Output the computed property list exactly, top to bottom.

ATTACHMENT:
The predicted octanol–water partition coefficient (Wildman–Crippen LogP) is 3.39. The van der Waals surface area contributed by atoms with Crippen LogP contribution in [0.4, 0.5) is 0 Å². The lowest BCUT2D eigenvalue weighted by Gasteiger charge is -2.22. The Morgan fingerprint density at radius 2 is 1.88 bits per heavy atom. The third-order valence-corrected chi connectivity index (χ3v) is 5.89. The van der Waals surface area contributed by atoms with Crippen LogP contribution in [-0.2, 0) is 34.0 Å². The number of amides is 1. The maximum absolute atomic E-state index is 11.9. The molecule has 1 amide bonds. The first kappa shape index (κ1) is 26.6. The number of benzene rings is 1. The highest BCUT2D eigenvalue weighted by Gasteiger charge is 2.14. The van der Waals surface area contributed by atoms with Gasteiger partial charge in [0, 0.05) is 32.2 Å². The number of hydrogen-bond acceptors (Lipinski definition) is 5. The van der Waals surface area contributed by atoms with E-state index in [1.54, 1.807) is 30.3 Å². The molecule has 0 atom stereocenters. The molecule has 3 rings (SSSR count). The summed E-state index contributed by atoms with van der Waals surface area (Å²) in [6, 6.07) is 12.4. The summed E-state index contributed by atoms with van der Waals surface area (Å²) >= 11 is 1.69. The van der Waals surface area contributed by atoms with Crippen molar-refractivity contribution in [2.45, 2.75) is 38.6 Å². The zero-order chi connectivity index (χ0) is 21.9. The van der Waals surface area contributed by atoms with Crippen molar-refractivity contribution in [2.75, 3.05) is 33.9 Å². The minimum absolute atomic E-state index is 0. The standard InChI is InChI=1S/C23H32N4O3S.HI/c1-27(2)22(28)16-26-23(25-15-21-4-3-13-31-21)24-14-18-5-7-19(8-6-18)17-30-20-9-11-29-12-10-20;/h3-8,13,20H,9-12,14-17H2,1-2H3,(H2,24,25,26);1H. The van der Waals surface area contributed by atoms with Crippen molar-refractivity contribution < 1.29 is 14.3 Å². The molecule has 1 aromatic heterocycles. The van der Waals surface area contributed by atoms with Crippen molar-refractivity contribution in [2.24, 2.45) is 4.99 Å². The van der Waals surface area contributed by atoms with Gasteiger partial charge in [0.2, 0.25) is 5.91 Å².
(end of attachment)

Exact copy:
The predicted octanol–water partition coefficient (Wildman–Crippen LogP) is 3.39. The van der Waals surface area contributed by atoms with Crippen LogP contribution in [0.4, 0.5) is 0 Å². The lowest BCUT2D eigenvalue weighted by Gasteiger charge is -2.22. The Morgan fingerprint density at radius 2 is 1.88 bits per heavy atom. The third-order valence-corrected chi connectivity index (χ3v) is 5.89. The van der Waals surface area contributed by atoms with Crippen LogP contribution in [-0.2, 0) is 34.0 Å². The number of amides is 1. The maximum absolute atomic E-state index is 11.9. The molecule has 1 amide bonds. The first kappa shape index (κ1) is 26.6. The number of benzene rings is 1. The highest BCUT2D eigenvalue weighted by Gasteiger charge is 2.14. The van der Waals surface area contributed by atoms with Gasteiger partial charge in [0, 0.05) is 32.2 Å². The number of hydrogen-bond acceptors (Lipinski definition) is 5. The van der Waals surface area contributed by atoms with E-state index in [1.54, 1.807) is 30.3 Å². The molecule has 0 atom stereocenters. The molecule has 3 rings (SSSR count). The summed E-state index contributed by atoms with van der Waals surface area (Å²) in [6, 6.07) is 12.4. The summed E-state index contributed by atoms with van der Waals surface area (Å²) >= 11 is 1.69. The van der Waals surface area contributed by atoms with Crippen molar-refractivity contribution in [2.45, 2.75) is 38.6 Å². The zero-order chi connectivity index (χ0) is 21.9. The van der Waals surface area contributed by atoms with Crippen molar-refractivity contribution in [2.75, 3.05) is 33.9 Å². The minimum absolute atomic E-state index is 0. The standard InChI is InChI=1S/C23H32N4O3S.HI/c1-27(2)22(28)16-26-23(25-15-21-4-3-13-31-21)24-14-18-5-7-19(8-6-18)17-30-20-9-11-29-12-10-20;/h3-8,13,20H,9-12,14-17H2,1-2H3,(H2,24,25,26);1H. The van der Waals surface area contributed by atoms with Crippen molar-refractivity contribution < 1.29 is 14.3 Å². The molecule has 1 aromatic heterocycles. The van der Waals surface area contributed by atoms with Crippen molar-refractivity contribution in [2.24, 2.45) is 4.99 Å². The van der Waals surface area contributed by atoms with Gasteiger partial charge in [0.2, 0.25) is 5.91 Å².